If your emerging leaders program includes this – maybe change programs – here’s why…

The reason we called our company Next Evolution Performance, was because one of our clients started calling us the “Next evolution of leadership coaching” when they were describing us to their leaders internally.

We immediately thought that was a pretty cool way to describe us, so we totally took the name and ran with it. And luckily we trademarked it because there have been plenty of other people since then who also thought it was a great name… but I digress…

Like many companies we see, they offered some courses in basic leadership principles.

And like many of these courses, there is usually a component which philosophically shouldn’t be needed in any good leadership course.

So what’s that module?

Yep it’s the old chestnut of “How to have difficult conversations.”

Yikes, cringe, eeewwww.

Here’s the thing… “Difficult” conversations really only arise when there is a mismatch of expectations.

That’s pretty much it!

Any mismatch of exceptions is generally a result of subpar leadership – i.e. not setting clear expectations in the first place.

And any conversations perceived as “difficult” take a bucket load of cognitive energy (energy credits in our speak). Therefore the quicker you can stamp out the need for them, the better for everyone involved, and the more you are optimising collective cognitive energy which of course increases productivity and profitability.

Therefore, leadership programs should include frameworks on how to set very clear expectations.

Sounds simple right – where there’s a lot to “get clear” on.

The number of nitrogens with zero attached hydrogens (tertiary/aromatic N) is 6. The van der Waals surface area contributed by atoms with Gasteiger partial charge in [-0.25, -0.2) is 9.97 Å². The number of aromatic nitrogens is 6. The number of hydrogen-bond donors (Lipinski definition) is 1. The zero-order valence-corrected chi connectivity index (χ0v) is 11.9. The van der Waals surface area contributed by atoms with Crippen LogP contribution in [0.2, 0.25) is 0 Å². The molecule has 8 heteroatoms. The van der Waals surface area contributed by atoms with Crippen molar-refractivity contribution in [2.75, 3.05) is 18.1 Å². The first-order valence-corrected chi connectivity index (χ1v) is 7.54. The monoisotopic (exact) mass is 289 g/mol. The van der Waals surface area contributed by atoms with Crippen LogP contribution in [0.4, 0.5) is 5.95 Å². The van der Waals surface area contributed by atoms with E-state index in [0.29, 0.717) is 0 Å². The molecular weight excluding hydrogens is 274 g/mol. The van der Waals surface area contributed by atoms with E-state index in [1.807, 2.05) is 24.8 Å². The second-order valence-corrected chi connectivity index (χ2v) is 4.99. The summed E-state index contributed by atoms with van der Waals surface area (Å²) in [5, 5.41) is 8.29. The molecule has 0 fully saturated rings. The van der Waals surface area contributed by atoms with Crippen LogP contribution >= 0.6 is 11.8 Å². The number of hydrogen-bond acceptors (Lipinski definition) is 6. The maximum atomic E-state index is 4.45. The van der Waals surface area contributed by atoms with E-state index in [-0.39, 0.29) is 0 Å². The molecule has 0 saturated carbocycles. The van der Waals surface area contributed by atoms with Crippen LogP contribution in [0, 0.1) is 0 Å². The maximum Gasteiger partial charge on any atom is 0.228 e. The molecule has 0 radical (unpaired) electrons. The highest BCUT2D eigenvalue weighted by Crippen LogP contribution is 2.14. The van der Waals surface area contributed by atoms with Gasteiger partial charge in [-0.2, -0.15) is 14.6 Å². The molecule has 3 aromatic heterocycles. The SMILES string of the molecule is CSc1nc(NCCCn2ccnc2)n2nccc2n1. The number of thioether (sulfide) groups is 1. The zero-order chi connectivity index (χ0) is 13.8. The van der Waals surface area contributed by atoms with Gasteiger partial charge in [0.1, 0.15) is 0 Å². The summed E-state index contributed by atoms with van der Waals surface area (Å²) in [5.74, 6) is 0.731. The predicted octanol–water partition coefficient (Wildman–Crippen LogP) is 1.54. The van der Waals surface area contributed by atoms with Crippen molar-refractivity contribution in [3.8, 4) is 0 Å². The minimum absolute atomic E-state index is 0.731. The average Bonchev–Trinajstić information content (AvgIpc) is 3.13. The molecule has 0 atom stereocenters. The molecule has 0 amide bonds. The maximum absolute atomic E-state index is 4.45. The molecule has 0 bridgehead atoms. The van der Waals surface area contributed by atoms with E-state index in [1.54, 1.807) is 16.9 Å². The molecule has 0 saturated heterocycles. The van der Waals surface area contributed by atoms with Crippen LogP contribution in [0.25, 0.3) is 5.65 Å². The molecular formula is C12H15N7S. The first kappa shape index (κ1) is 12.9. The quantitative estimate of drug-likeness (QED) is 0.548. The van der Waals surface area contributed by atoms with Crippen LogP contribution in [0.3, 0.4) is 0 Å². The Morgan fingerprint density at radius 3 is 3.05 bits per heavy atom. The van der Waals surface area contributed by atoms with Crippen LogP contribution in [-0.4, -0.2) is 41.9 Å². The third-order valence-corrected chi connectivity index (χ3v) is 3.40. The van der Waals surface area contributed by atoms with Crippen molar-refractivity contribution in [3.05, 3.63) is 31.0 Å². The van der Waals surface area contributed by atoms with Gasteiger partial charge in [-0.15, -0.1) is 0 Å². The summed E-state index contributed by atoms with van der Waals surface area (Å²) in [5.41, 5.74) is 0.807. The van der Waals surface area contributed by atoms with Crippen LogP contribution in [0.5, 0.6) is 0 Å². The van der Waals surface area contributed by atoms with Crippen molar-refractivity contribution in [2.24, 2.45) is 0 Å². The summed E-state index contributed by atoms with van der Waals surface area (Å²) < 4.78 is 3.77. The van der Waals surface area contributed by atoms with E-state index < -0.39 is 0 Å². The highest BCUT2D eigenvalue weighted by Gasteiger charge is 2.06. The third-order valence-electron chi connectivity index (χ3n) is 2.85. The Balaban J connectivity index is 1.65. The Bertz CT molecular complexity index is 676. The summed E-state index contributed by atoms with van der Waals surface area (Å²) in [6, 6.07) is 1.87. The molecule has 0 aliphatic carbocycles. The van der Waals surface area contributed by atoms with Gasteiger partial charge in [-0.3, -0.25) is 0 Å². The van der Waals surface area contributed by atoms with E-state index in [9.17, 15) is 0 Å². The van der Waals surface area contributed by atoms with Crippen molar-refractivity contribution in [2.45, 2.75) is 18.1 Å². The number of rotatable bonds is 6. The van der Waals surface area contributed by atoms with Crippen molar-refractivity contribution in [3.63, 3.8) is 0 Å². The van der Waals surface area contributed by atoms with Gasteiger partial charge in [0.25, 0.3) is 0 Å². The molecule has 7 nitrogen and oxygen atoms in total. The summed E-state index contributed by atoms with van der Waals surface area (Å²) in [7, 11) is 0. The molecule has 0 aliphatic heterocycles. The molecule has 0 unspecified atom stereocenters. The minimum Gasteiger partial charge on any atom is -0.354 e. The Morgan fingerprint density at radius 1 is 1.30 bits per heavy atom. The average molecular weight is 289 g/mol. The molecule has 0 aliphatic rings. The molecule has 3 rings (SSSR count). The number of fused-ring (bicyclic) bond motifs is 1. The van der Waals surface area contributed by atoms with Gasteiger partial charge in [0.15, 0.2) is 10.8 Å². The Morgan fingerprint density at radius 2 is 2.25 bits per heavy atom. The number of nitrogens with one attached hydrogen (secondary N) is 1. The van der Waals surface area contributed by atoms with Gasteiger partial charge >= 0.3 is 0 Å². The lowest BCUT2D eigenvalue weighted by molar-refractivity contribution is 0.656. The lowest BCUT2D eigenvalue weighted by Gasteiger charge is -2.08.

Research on high performing people in high performing teams shows that when they are being led well, they will say that they clearly understand what’s expected of them.

That clarity is not just about what they are working on. It extends well into the culture and the behaviour, activities and mindset expectations. It extends to expectations around delivery, conflict resolution and so much more…

And just to be clear (see what I did there 😊 )… holding someone to account is NOT a difficult conversation. Neither is a conversation where people disagree. When good leadership was shown in the first place, holding people to account, and dealing with disagreement, is normalised as something constructive that should be embraced. This makes these become conversations feel far more rational and far less icky.

So what should your leadership programs include as a starting point?

Overall the job of a leader is to maximise the collective cognitive energy of the people they are leading. Get this right at the grass roots levels and strategy and execution flows from that.

So the following are great places to start but certainly not the whole package:

  • Understanding leadership outcomes – according to research
  • Understanding the neuroscience of cognitive energy and how it applies to leadership and performance execution
  • The neuroscience of ambiguity and how to remove it (from all directions)
  • A very, very deep dive into accountability and psychological safety – the mindset, the behaviours, how to coach it, how to normalise disagreement and how to normalise being held accountable;
  • The neuroscience and psychology of leading advanced performance mindset
  • And so much more.

 

Leadership is hard, neuroscience helps.

Without frameworks based on research, many leaders will spend a lot of time and energy second guessing themselves because they lack clarity.

This lack of clarity leads to a mismatch of expectations which leads to icky conversations.

Don’t coach people how to have “difficult conversations”. Equip them with leadership skills that make “difficult conversations” a thing of the past.

And that saves energy credits for all involved.

If you are interested in supporting your emerging leaders in a way that will provide result in excellent implementation and ROI for your company (and not just a tick a box exercise) let’s discuss if you might be a fit for our programs in a performance call.